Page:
Dozens of dog owners fined after launch of police-backed scheme to clean up Hartlepool

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DOZENS of irresponsible dog owners who failed to clean up after their pets have been caught red handed since the launch of a pilot scheme.

The responsibility of snaring those who flout byelaws is usually carried out by council wardens but earlier this year Hartlepool Borough Council drafted in the help of the police after the problem became so bad. The local authority, backed by neighbourhood police teams, launched a pilot scheme in the north and coastal areas of town and since April, 41 dog control orders for fouling and dogs being off leads have been issued.

The initiative sees police and Police Community Support Officers (PCSOs) patrolling neighbourhoods and issuing £60 fines alongside the council’s Environmental Enforcement Team.

The crackdown followed an investigation by the council’s neighbourhood services scrutiny forum under the previous governance arrangements.

As well as dog fouling, the team is also looking to tackle littering and since April, 106 fixed penalty notices for littering have also been handed out and if the ongoing pilot scheme proves a success it could be rolled out town-wide. The latest figures, for the Seaton, De Bruce, Jesmond, Hart and Headland and Harbour wards, were presented to the north and coastal neighbourhood forum, chaired by Labour councillor Sylvia Tempest.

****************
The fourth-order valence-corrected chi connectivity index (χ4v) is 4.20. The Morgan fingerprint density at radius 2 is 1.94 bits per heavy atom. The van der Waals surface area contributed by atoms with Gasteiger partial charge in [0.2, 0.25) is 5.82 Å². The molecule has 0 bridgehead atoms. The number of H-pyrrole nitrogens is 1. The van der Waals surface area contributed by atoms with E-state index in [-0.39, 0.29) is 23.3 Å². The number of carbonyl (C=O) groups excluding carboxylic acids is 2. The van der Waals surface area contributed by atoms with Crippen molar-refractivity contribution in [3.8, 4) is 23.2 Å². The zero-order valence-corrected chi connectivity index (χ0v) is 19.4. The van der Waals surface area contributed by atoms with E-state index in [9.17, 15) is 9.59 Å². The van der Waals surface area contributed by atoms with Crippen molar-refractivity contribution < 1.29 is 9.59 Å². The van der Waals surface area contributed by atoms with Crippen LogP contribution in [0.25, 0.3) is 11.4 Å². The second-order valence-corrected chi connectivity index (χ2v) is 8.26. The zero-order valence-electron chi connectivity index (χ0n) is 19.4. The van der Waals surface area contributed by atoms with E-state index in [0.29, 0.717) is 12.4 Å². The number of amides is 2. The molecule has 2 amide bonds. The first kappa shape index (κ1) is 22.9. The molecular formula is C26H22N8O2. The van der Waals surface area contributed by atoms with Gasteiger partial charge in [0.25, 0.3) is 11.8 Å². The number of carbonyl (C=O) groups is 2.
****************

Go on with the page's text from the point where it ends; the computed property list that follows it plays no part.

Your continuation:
Helen Beaman, the council’s environment co-ordinator, said: “All officers are now authorised to issue fixed penalty notices which has really helped increases the coverage.

“So far the scheme has been pretty successful and we have been running joint patrols.

“The police and police community support officers have been a great preventative tool and we are pleased with how it has gone.”

Seaton was the most common location with 86 littering fines and 26 dog control orders handed out, which officers said wasn’t unusual as the area is popular with dog walkers.

Over the last 12 months prior to the pilot launch, there had been 151 £60 fixed penalty notices handed out for dog fouling, while there were 168 handed out from April 2011 to 2012, and 159 the previous year.

Speaking at the launch, Sergeant Mark Harworth, of Hartlepool Police, said: “As part of police officers’ day-to-day duties in the north and coastal area they will be issuing FPNs for offences such as dog fouling and littering.”

“The large majority of people are law abiding citizens who respect the community but clearly there are others who think it’s acceptable to litter the streets and not clean up after their dogs.”

Residents living in dog-muck hotspot areas can also help catch the offenders in the act by providing information like dates, times and locations where alleged offences are taking place and a description of the dog and owner.

The council provides free dog waste bags which are available from the Civic Centre, in Victoria Road, and all libraries.

Anyone with information about dog fouling or littering should ring (01429) 523333 or email